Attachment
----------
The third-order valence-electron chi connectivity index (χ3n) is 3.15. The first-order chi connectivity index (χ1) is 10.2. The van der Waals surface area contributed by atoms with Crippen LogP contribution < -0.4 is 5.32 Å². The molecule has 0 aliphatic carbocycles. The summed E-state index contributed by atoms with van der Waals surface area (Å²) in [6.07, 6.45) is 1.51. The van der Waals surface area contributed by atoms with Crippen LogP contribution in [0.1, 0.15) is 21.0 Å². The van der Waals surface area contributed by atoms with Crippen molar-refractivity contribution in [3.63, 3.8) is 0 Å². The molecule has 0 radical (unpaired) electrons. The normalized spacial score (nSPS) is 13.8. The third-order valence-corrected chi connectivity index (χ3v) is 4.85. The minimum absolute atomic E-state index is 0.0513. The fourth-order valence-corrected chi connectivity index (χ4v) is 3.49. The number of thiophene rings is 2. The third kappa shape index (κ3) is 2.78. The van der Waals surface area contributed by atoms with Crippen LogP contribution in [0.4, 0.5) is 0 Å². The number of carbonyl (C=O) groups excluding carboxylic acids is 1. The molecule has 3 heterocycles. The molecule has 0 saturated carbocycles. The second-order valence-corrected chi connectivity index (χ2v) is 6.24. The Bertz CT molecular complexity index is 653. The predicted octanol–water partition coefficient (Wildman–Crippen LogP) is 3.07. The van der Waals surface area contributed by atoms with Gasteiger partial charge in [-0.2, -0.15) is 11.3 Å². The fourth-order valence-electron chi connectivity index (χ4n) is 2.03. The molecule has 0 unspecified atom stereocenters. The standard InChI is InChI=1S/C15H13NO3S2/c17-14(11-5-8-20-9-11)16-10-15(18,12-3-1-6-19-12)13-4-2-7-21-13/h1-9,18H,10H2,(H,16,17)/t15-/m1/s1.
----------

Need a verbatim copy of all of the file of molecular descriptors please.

The third-order valence-electron chi connectivity index (χ3n) is 3.15. The first-order chi connectivity index (χ1) is 10.2. The van der Waals surface area contributed by atoms with Crippen LogP contribution < -0.4 is 5.32 Å². The molecule has 0 aliphatic carbocycles. The summed E-state index contributed by atoms with van der Waals surface area (Å²) in [6.07, 6.45) is 1.51. The van der Waals surface area contributed by atoms with Crippen LogP contribution in [0.1, 0.15) is 21.0 Å². The van der Waals surface area contributed by atoms with Crippen molar-refractivity contribution in [3.63, 3.8) is 0 Å². The molecule has 0 radical (unpaired) electrons. The normalized spacial score (nSPS) is 13.8. The third-order valence-corrected chi connectivity index (χ3v) is 4.85. The minimum absolute atomic E-state index is 0.0513. The fourth-order valence-corrected chi connectivity index (χ4v) is 3.49. The number of thiophene rings is 2. The third kappa shape index (κ3) is 2.78. The van der Waals surface area contributed by atoms with Crippen LogP contribution in [0.4, 0.5) is 0 Å². The number of carbonyl (C=O) groups excluding carboxylic acids is 1. The molecule has 3 heterocycles. The molecule has 0 saturated carbocycles. The second-order valence-corrected chi connectivity index (χ2v) is 6.24. The Bertz CT molecular complexity index is 653. The predicted octanol–water partition coefficient (Wildman–Crippen LogP) is 3.07. The van der Waals surface area contributed by atoms with Gasteiger partial charge in [-0.2, -0.15) is 11.3 Å². The fourth-order valence-electron chi connectivity index (χ4n) is 2.03. The molecule has 0 unspecified atom stereocenters. The standard InChI is InChI=1S/C15H13NO3S2/c17-14(11-5-8-20-9-11)16-10-15(18,12-3-1-6-19-12)13-4-2-7-21-13/h1-9,18H,10H2,(H,16,17)/t15-/m1/s1.